Monday, July 25, 2005

Back in business

I am sure that the dozens (if not hundreds) of you who read this blog have been wondering, "Where the heck are you?" Well, vacation in Virginia Beach was really special -- my first week-long vacation with exclusively my nuclear family (no parents or in-laws allowed on this one). And, of course, when one goes on vacation for a week, there is the inevitable backlog of items to be tended to at the office. Not much time for blogging when there's "real" work to be done.

Today, I am taking this 10-minute break from the CTAM conference in Philadelphia. I am using the Tribune Media Services business center at the conference to post this report. (How cool is that?)

Anyway, I should have some interesting things to say later about some of the speakers and roundtable discussions here at the cable industry's big trade show. For starters, this morning's keynote speaker, Shelly Lazarus, of Ogilvy & Mather Worldwide was ... how should I say ... phenomenal. She talked about how companies that want to survive today need to fall in love with their customers, and the love will flow back (in dollars). One amazing but true point she made (and I'll paraphrase):

Back in the early days of television, on a given night, the three major networks were able to capture 80% of the households viewing television. Today, you need to tally the top 57 broadcast and cable channels to capture that same 80% share! It's a diverse world in today's media arena.


At 8:54 PM, July 25, 2005, Anonymous Aloma210 said...

The three major networks captured
80% of the viewing audience at a
time when there were few other
channels to watch. In those early
days, the viewer was treated with respect by the program's sponsor
(of which there was one). I am not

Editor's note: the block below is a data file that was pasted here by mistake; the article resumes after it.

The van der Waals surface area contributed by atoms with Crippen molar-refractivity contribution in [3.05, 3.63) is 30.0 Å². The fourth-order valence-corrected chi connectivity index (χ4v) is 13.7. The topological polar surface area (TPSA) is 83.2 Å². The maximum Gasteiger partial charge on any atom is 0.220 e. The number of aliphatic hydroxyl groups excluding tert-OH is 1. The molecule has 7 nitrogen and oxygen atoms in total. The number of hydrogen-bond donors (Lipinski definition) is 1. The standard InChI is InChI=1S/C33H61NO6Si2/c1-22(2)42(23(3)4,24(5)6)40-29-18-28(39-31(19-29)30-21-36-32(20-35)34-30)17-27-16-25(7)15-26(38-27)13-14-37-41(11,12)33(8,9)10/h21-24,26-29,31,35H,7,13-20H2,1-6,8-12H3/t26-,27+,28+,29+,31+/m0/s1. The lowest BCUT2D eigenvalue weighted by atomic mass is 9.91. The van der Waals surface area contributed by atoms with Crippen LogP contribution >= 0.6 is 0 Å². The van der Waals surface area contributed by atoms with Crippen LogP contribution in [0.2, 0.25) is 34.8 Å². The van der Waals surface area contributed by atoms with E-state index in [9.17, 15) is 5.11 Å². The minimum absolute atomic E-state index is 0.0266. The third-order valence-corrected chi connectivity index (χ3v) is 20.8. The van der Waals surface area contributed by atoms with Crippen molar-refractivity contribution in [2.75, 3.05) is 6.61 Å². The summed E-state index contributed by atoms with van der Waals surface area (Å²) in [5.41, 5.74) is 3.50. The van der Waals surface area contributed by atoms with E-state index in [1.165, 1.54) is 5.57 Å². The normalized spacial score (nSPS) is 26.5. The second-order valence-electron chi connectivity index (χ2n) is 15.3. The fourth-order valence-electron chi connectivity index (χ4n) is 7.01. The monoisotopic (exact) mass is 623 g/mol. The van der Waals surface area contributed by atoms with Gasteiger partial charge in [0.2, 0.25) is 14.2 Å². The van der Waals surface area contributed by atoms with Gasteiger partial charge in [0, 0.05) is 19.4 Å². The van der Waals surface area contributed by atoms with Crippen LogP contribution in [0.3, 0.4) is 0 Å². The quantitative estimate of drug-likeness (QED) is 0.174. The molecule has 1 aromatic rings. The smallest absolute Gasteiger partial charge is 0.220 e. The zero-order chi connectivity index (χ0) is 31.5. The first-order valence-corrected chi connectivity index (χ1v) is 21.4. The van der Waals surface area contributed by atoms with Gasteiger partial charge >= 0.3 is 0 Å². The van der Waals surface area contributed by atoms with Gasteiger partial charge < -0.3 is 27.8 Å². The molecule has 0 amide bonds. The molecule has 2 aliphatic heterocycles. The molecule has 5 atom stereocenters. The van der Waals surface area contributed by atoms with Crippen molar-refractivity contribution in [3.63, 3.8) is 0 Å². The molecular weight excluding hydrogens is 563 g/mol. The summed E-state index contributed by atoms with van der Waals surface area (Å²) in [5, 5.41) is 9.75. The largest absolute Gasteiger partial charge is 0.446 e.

sure, but I believe there were only
two thirty-second spots in a half
hour - hardly enough time to go to the bathroom. The ad creators for
Kraft Television Theatre and Lux
Video Theatre made you feel good,
even though you chuckled at some
of the Kraft recipes being offered.
Nowadays, there might be eight or
ten different products advertised
in a one minute spot. How can we
feel loved by that?

At 1:27 AM, July 26, 2005, Blogger Gregory Kohs said...

Good point, Aloma210 -- and it's uncanny that you mention sponsorships. Shelly Lazarus also mentioned in her keynote that perhaps it's time for advertisers to once again take up sponsorship of whole television programs. This would allow a brand to truly attach itself to the goodwill generated by a particular show with its audience segment.

At 10:41 PM, July 26, 2005, Anonymous Aloma210 said...

It would appear that keynoter Shelly Lazarus makes good sense.
which reminds me of Admiral Grace
Hopper, who was keynote speaker
at two different conferences that
I was fortunate enough to attend
back in the sixties. Grace, among
other accomplishments, was one of
the developers of COBOL, released
in 1959. Her message was a simple
one: don't be afraid to change
the way you do things. Isn't that
what Shelly is saying? Or is she
really saying: don't be afraid to
change back to the old way of doing


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